Themeing, Stylus vs SCSS



  • Whats the reasoning behind using stylus vs SCSS? I’m curious.

    If I decide to use SCSS (with which i am much more familiar) in .vue files, can I still Import color variables to a component from the original stylus theme?

    The docs say that one can simply add a webpack Module but I doubt it’s that simple. :-)



  • Hi oliver,
    I felt like you in the beginning, but I must say stylus is fantastic and quite easy to pick up.
    Adding support for scss is really just a matter of adding the correct loader in webpack, and it’s as easy as it gets with Webpack (i.e. we’re talking cut’n’paste of about 3 lines of code and there’s only ONE gazillion details that can go wrong). So yeah, it’s easy… on the webpack scale.
    Anyway, give Stylus a chance, you won’t regret it. Razvan didn’t make this choice lightly and I feel it’s really paying off.



  • Yeah I should really dive deeper into Stylus to get the full picture. I already adapted but I can imagine that this is one of the points on people’s list when they evaluate the framework.

    I’m one of the guys moving towards VueJS and it’s UI frameworks because I think Angular(2,3,4…) and therefore also Ionic is going into a direction that I can no longer handle with a good conscience. I also don’t like being pushed into (in Angular’s case, very) opinionated structures, so by that logic, I simply am interested in the reasoning behind such decisions on a rational level.

    I got more done and it was more fun to work with VueJS/Quasar in the past couple of days to build a simple app and customize components than trying to do the same thing with Ionic3+. Didn’t spend a minute on tooling issues but instead was able to focus on learning both Quasar and VueJS, not how to get around it’s limitations. It feels like regaining a bit of gravity after floating in Angular space. :-P



  • Razvan will be happy to hear this, and I’m sure one of these days he’ll give us more insight on his choice of Stylus.
    I for one appreciate Stylus’ ability to interpret vanilla CSS as is, and even mixed with the more modern and powerful Stylus syntax.

    /ping /wink @rstoenescu



  • @oliver Btw I’m one of the guys who came back to JS dev after years of something else, and when I started diving into angular and react… I felt like I was bouncing back. The more I learned, the more confused I got. The more powerful the framework, the more restrictions it comes with… and the longer it took for a simple app to get live. Until I discovered Vue and then Quasar. Swimming with a smile on my face now. Code and logic are in harmony with the framework’s intentions, there’s ample freedom with little boilerplate, it’s easy to learn, resulting code is highly readable, docs and support are clean, clear and reactive. I can’t believe we’re still such a small community, I imagine our demographics will explode when we get to v1.0.0, because I cannot see any other obstacle to huge adoption in the JS/hybrid community.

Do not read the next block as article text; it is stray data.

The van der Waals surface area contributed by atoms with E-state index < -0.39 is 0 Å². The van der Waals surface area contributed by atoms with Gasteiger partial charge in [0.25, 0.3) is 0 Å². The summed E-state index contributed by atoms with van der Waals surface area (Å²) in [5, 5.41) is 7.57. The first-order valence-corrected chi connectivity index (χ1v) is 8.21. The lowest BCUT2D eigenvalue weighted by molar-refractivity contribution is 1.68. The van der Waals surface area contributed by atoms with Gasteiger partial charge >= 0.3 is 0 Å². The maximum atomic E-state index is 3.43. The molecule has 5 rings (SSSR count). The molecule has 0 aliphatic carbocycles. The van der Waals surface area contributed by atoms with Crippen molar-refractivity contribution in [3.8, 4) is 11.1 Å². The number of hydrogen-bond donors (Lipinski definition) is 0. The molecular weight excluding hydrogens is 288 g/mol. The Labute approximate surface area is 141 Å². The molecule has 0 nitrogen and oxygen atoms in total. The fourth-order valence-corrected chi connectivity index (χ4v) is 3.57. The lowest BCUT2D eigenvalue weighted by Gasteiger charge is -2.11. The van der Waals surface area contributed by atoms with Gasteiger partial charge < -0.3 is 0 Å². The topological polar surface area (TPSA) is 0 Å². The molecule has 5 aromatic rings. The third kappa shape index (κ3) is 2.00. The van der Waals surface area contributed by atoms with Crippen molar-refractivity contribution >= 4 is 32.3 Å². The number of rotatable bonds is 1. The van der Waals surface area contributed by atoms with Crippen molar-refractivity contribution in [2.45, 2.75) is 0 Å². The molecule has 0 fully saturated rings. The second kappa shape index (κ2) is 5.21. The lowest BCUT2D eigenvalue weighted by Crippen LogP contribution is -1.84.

• @spectrolite yeah tell me a about it… the more i tried to get into Angular2, the less secure I felt and the more jargon and glorious concept I had to learn for the same simple thing. I liked Angular up to 1.5, and ionic was my go to to get things done quickly for prototypes but now it’s just exploding with complexity and situations where I am simply cringing in agony. if that’s what enterprise customers want, so be it. Reminds me a little of how drupal became an enterprise thing. Luckily, there’s always something there to fill the gap. Yay!



  • @oliver - Welcome to the world of Vue and Quasar! :smile:

    You wrote:

    I got more done and it was more fun to work with VueJS/Quasar in the past couple of days to build a simple app and customize components than trying to do the same thing with Ionic3+.

    That sounds almost like a nice tweet or post in Facebook. :wink: We need support getting the word out about Quasar.

    As for the decision to run with Stylus. You’ll notice, as you work with Quasar, that Razvan always tries to get the most pragmatic solution out there. Stylus follows the “simple yet powerful” pragmatism Quasar (and Vue) follows. As spectrolite mentioned, give Stylus a shot. You’ll probably also become fond of it too. :smile:

    Scott



  • Sure, I would do that. But I left the social media circus a few months ago, so you see the “connectivity” issue there. I’ll certainly bring it up in discussions though. And I’ll probably write a few blog posts in the next months.

    I greatly appreciate the work you guys put into this and I’ll sign up for a patreon donation as soon as I have a stable income again.